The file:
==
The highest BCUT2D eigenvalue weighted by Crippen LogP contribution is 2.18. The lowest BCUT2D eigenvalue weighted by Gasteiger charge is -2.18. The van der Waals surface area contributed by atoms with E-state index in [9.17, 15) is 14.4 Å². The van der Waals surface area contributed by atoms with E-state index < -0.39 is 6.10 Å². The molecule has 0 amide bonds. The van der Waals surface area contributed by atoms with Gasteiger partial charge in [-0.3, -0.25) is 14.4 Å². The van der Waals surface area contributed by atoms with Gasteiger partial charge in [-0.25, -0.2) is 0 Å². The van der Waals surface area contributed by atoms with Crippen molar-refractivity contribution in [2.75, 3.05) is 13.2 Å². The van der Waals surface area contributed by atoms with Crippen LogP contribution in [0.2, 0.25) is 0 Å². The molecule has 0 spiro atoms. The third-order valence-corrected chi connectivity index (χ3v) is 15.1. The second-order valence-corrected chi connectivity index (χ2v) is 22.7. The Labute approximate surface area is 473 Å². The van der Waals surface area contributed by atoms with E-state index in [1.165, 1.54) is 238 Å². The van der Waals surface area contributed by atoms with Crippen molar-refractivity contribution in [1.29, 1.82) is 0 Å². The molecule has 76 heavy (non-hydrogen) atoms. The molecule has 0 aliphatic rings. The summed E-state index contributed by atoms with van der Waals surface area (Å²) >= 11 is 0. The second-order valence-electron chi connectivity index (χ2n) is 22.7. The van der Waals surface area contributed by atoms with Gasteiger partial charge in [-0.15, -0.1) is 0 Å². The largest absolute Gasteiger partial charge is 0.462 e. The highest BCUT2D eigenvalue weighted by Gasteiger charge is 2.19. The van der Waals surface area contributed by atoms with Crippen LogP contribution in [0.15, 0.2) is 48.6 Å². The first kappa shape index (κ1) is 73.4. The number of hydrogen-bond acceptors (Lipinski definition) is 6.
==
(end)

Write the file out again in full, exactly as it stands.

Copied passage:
The highest BCUT2D eigenvalue weighted by Crippen LogP contribution is 2.18. The lowest BCUT2D eigenvalue weighted by Gasteiger charge is -2.18. The van der Waals surface area contributed by atoms with E-state index in [9.17, 15) is 14.4 Å². The van der Waals surface area contributed by atoms with E-state index < -0.39 is 6.10 Å². The molecule has 0 amide bonds. The van der Waals surface area contributed by atoms with Gasteiger partial charge in [-0.3, -0.25) is 14.4 Å². The van der Waals surface area contributed by atoms with Gasteiger partial charge in [-0.25, -0.2) is 0 Å². The van der Waals surface area contributed by atoms with Crippen molar-refractivity contribution in [2.75, 3.05) is 13.2 Å². The van der Waals surface area contributed by atoms with Crippen LogP contribution in [0.2, 0.25) is 0 Å². The molecule has 0 spiro atoms. The third-order valence-corrected chi connectivity index (χ3v) is 15.1. The second-order valence-corrected chi connectivity index (χ2v) is 22.7. The Labute approximate surface area is 473 Å². The van der Waals surface area contributed by atoms with E-state index in [1.165, 1.54) is 238 Å². The van der Waals surface area contributed by atoms with Crippen molar-refractivity contribution in [1.29, 1.82) is 0 Å². The molecule has 76 heavy (non-hydrogen) atoms. The molecule has 0 aliphatic rings. The summed E-state index contributed by atoms with van der Waals surface area (Å²) >= 11 is 0. The second-order valence-electron chi connectivity index (χ2n) is 22.7. The van der Waals surface area contributed by atoms with Gasteiger partial charge in [-0.15, -0.1) is 0 Å². The largest absolute Gasteiger partial charge is 0.462 e. The highest BCUT2D eigenvalue weighted by Gasteiger charge is 2.19. The van der Waals surface area contributed by atoms with Crippen LogP contribution in [0.15, 0.2) is 48.6 Å². The first kappa shape index (κ1) is 73.4. The number of hydrogen-bond acceptors (Lipinski definition) is 6.